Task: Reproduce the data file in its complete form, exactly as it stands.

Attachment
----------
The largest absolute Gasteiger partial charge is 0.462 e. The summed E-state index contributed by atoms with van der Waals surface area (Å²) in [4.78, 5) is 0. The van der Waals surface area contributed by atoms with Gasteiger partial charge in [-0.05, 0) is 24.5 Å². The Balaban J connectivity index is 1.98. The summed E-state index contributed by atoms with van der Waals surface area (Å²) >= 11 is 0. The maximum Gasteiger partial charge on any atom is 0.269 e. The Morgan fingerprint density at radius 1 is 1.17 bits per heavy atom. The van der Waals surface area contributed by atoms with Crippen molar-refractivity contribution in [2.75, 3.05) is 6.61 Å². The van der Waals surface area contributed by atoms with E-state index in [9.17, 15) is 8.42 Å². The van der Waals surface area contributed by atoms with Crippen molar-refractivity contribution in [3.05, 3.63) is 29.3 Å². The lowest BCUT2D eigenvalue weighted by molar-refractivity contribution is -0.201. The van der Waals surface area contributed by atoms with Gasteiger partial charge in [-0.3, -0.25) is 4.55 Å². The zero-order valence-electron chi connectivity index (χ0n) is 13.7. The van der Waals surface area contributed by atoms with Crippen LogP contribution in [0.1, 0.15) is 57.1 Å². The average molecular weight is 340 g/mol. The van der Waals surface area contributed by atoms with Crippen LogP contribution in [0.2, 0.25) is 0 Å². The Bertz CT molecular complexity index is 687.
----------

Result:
The largest absolute Gasteiger partial charge is 0.462 e. The summed E-state index contributed by atoms with van der Waals surface area (Å²) in [4.78, 5) is 0. The van der Waals surface area contributed by atoms with Gasteiger partial charge in [-0.05, 0) is 24.5 Å². The Balaban J connectivity index is 1.98. The summed E-state index contributed by atoms with van der Waals surface area (Å²) >= 11 is 0. The maximum Gasteiger partial charge on any atom is 0.269 e. The Morgan fingerprint density at radius 1 is 1.17 bits per heavy atom. The van der Waals surface area contributed by atoms with Crippen molar-refractivity contribution in [2.75, 3.05) is 6.61 Å². The van der Waals surface area contributed by atoms with E-state index in [9.17, 15) is 8.42 Å². The van der Waals surface area contributed by atoms with Crippen molar-refractivity contribution in [3.05, 3.63) is 29.3 Å². The lowest BCUT2D eigenvalue weighted by molar-refractivity contribution is -0.201. The van der Waals surface area contributed by atoms with Gasteiger partial charge in [-0.3, -0.25) is 4.55 Å². The zero-order valence-electron chi connectivity index (χ0n) is 13.7. The van der Waals surface area contributed by atoms with Crippen LogP contribution in [0.1, 0.15) is 57.1 Å². The average molecular weight is 340 g/mol. The van der Waals surface area contributed by atoms with Crippen LogP contribution in [0.2, 0.25) is 0 Å². The Bertz CT molecular complexity index is 687.